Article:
We presented this number to the Planning Inspectorate during the Examination to show the number of people who shared our concerns, and represented Suffolk’s wildlife during the six month Examination putting across our concerns. Following the close of that Examination (on 14 October) we released the following position statement:

    “The RSPB and Suffolk Wildlife Trust have spent a gruelling six months engaging in the Sizewell C examination. If Sizewell C is built, it would sit slap bang on the border of RSPB Minsmere nature reserve, home to over 6000 types of animals, plants and fungi; potentially detrimentally impacting the wildlife at this nationally and internationally important nature reserve, as well as at Sizewell Marshes SSSI, and the wider Suffolk coast and beyond.

    Our charities, alongside other interested parties, and the 104,836 people who supported our Love Minsmere campaign, have strengthened nature’s voice in the planning process. Through this support and pressure, we feel we have made some positive progress with EDF Energy regarding some of our environmental concerns. For example, rare natterjack toads will have greater protection, as will the special birds like the stone curlew which nest on the heathland at Minsmere.

    However, there remain significant concerns and our organisations believe that if the build goes ahead, there could be serious detrimental impacts on wildlife. EDF Energy are still proposing to destroy an area the size of eight football pitches at protected wildlife site, Sizewell Marshes SSSI. Due to the rare nature of the habitat, it is extremely difficult to recreate. Any attempts to replace these special habitats such as fen meadow, even if eventually successful, will not be available to the wildlife that calls it home for many years, when it is too late, and the damage has already been done. There is also a significant risk that the development will change the amount of high-quality water available for rare plants, meaning they may die out over time.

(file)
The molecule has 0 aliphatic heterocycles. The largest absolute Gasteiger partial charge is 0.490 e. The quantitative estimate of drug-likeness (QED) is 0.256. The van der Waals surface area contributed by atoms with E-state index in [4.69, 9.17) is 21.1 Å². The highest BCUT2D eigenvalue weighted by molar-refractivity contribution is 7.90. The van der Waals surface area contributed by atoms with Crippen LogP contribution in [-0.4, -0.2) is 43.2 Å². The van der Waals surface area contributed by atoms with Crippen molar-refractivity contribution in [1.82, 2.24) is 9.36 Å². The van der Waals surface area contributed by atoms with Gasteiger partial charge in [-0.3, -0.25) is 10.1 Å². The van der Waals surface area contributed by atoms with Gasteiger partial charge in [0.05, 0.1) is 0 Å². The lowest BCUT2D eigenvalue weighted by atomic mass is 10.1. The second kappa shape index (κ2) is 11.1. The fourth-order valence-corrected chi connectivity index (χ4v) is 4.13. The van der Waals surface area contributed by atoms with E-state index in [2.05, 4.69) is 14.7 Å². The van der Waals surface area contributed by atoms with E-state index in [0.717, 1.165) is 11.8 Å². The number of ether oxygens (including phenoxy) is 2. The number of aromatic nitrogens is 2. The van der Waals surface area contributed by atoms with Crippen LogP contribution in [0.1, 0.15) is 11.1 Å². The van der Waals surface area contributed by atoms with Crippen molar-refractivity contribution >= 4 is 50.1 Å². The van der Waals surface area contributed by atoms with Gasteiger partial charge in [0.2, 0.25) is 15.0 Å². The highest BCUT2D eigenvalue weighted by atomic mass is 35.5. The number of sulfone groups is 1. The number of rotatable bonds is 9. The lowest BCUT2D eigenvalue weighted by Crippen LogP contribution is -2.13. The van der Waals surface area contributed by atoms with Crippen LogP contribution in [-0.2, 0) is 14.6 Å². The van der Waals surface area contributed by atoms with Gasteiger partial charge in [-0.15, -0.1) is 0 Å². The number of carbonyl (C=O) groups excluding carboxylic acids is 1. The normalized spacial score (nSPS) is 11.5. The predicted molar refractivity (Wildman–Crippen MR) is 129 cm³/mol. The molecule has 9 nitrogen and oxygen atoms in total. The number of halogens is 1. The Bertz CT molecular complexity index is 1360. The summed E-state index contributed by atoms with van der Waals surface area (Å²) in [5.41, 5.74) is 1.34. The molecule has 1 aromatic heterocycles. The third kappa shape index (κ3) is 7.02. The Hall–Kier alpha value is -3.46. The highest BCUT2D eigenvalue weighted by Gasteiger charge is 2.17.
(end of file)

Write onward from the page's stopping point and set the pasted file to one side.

We also remain worried that the power station’s cooling water system could cause millions of fish and other small marine creatures to die each year, which would also reduce food supplies for sea birds. The noise and visual impacts over the ten or more years of construction of Sizewell C could impact ducks and geese, like gadwall and shoveler who choose Minsmere and Sizewell Marshes to raise their families and are joined by white-fronted geese to spend the winter there.

    With so many questions remaining unanswered, and due to a very high likelihood the environment will be harmed, the RSPB and Suffolk Wildlife Trust remain united against Sizewell C.”

    We hope this provides reassurance that Sizewell C is not a done deal, and that we are doing all we can to protect nature at RSPB Minsmere, Sizewell Marshes SSSI and the wider Suffolk coast. In future you can keep up to date with the campaign at loveminsmere.org (please note we will be updating the web pages with the above information imminently).

    Best wishes
    The Love Minsmere team